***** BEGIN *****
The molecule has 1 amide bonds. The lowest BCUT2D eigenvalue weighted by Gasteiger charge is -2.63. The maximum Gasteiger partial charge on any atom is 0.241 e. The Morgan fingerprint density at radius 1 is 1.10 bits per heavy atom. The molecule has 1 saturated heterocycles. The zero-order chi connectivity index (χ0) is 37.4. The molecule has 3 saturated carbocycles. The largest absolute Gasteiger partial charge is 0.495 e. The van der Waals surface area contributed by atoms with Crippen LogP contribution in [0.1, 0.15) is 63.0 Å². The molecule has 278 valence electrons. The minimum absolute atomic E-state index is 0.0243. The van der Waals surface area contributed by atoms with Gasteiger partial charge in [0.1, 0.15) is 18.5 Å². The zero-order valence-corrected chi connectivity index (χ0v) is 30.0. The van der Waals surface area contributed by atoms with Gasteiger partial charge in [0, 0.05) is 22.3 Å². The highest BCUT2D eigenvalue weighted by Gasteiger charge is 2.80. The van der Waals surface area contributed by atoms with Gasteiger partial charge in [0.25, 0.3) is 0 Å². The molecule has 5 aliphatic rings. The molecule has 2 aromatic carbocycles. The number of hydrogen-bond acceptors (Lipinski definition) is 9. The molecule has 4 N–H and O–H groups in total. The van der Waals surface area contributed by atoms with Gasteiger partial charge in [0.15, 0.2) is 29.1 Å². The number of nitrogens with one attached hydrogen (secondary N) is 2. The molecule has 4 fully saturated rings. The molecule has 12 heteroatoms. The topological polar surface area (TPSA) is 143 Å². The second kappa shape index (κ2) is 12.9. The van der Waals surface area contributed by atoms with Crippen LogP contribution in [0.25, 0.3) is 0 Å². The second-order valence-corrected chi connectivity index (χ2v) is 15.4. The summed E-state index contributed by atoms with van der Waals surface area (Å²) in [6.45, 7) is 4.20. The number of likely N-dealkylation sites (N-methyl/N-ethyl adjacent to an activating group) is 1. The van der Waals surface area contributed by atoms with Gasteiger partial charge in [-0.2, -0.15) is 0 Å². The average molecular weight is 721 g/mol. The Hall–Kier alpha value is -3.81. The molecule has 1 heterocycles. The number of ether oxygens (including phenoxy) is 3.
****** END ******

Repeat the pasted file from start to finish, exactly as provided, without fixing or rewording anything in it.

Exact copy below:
The molecule has 1 amide bonds. The lowest BCUT2D eigenvalue weighted by Gasteiger charge is -2.63. The maximum Gasteiger partial charge on any atom is 0.241 e. The Morgan fingerprint density at radius 1 is 1.10 bits per heavy atom. The molecule has 1 saturated heterocycles. The zero-order chi connectivity index (χ0) is 37.4. The molecule has 3 saturated carbocycles. The largest absolute Gasteiger partial charge is 0.495 e. The van der Waals surface area contributed by atoms with Crippen LogP contribution in [0.1, 0.15) is 63.0 Å². The molecule has 278 valence electrons. The minimum absolute atomic E-state index is 0.0243. The van der Waals surface area contributed by atoms with Gasteiger partial charge in [0.1, 0.15) is 18.5 Å². The zero-order valence-corrected chi connectivity index (χ0v) is 30.0. The van der Waals surface area contributed by atoms with Gasteiger partial charge in [0, 0.05) is 22.3 Å². The highest BCUT2D eigenvalue weighted by Gasteiger charge is 2.80. The van der Waals surface area contributed by atoms with Gasteiger partial charge in [0.25, 0.3) is 0 Å². The molecule has 5 aliphatic rings. The molecule has 2 aromatic carbocycles. The number of hydrogen-bond acceptors (Lipinski definition) is 9. The molecule has 4 N–H and O–H groups in total. The van der Waals surface area contributed by atoms with Gasteiger partial charge in [0.15, 0.2) is 29.1 Å². The number of nitrogens with one attached hydrogen (secondary N) is 2. The molecule has 4 fully saturated rings. The molecule has 12 heteroatoms. The topological polar surface area (TPSA) is 143 Å². The second kappa shape index (κ2) is 12.9. The van der Waals surface area contributed by atoms with Crippen LogP contribution in [0.25, 0.3) is 0 Å². The second-order valence-corrected chi connectivity index (χ2v) is 15.4. The summed E-state index contributed by atoms with van der Waals surface area (Å²) in [6.45, 7) is 4.20. The number of likely N-dealkylation sites (N-methyl/N-ethyl adjacent to an activating group) is 1. The van der Waals surface area contributed by atoms with Gasteiger partial charge in [-0.2, -0.15) is 0 Å². The average molecular weight is 721 g/mol. The Hall–Kier alpha value is -3.81. The molecule has 1 heterocycles. The number of ether oxygens (including phenoxy) is 3.